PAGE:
‘Tis the season to prepare for winter driving

Icy roads and snow covered hills can make driving in Pullman especially hazardous during the winter months. Preparing for winter weather conditions is the first step for preventing an accident, said auto repair service writer Sue Herdering.

Maintain the car inside and out

The Occupational Safety and Health Administration (OSHA) recommends checking a car’s battery, tire tread and windshield wipers, putting no-freeze fluid in the washer reservoir and checking levels of antifreeze for winter.

Herdering, a service writer for Pro Tech Auto Repair in Pullman, said windshield wipers should be replaced at least every few years.

She said the fastest way to wear down wiper blades is to run them while they are frozen to the windshield. That’s the job of the defrost setting on the heater.

“When they rip away from the windshield, you are shortening the life of your wiper blades significantly,” Herdering said.

Stay in control of the car

OSHA instructs drivers to slow down when driving on icy roads and increase distances between cars. If the car begins to slide, drivers should steer in the direction of the slide, tapping the breaks lightly and slowing gradually.

“Don’t try to spin the opposite way,” Herdering said.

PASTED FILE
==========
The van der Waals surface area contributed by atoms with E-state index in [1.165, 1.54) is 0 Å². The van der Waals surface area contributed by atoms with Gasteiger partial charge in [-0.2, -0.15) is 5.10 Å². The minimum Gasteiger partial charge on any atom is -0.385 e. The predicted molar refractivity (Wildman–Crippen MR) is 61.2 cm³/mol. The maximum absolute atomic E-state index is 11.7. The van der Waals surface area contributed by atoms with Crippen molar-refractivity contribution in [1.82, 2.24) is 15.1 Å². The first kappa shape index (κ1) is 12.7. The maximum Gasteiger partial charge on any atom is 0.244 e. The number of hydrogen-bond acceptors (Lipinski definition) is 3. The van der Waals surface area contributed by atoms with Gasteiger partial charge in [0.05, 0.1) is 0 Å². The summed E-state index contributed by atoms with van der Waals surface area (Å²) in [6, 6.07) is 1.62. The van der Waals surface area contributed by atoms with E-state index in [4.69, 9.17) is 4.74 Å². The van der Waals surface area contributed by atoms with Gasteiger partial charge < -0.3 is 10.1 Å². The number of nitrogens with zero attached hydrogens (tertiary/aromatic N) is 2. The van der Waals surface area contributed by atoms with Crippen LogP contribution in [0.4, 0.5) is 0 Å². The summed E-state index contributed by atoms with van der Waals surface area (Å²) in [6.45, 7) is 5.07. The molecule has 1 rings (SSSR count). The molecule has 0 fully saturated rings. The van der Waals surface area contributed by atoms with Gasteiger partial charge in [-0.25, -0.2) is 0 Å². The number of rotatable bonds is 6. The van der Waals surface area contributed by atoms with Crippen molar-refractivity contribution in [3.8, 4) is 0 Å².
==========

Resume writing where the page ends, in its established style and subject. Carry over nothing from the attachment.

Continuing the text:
She also suggested accelerating slowly and shifting into a low gear.

Properly remove snow

Herdering recommended a small ice scraper with a soft-bristled brush on the end to remove snow from vehicles.

Windshield wipers can remove only a small amount of snow, which is heavy. Too much weight will damage the gears in the wiper mechanism, she said.

“If there’s a really thin layer of ice that you’d have to scrape off, sometimes it’s easier just to defrost,” Herdering said.

A large push broom is another option, so long as it won’t scratch the paint or windshield.

Start the car five to ten minutes before driving

If it’s especially cold outside, this will melt any ice that might have formed on the engine and prevent additional stress that occurs when cold metal expands in the presence of heat.

Herdering cautioned drivers never to leave their vehicles unattended, as that is how many thefts occur.

OSHA warned not to idle for a long time with the windows up or in an enclosed space. Doing so can cause carbon monoxide to build up in the passenger area.

Stock supplies

The essentials include a flashlight, jumper cables, flares, and blankets. For longer trips, bring food, water, and medications.

An abrasive material like sand or kitty litter will help to free the car if it gets stuck in snow. Simply pour some in front of each wheel to gain traction. Herdering recommended using sand because kitty litter forms inconvenient clumps when wet.

All-weather tires are a must, she said, and snow chains or studs are recommended in extreme conditions. Smaller cars can achieve additional traction with weights or sandbags in the trunk.

A shovel is handy, but not necessary. Herdering said a small one that folds for easy storage.

“It never hurts to be prepared,” she said.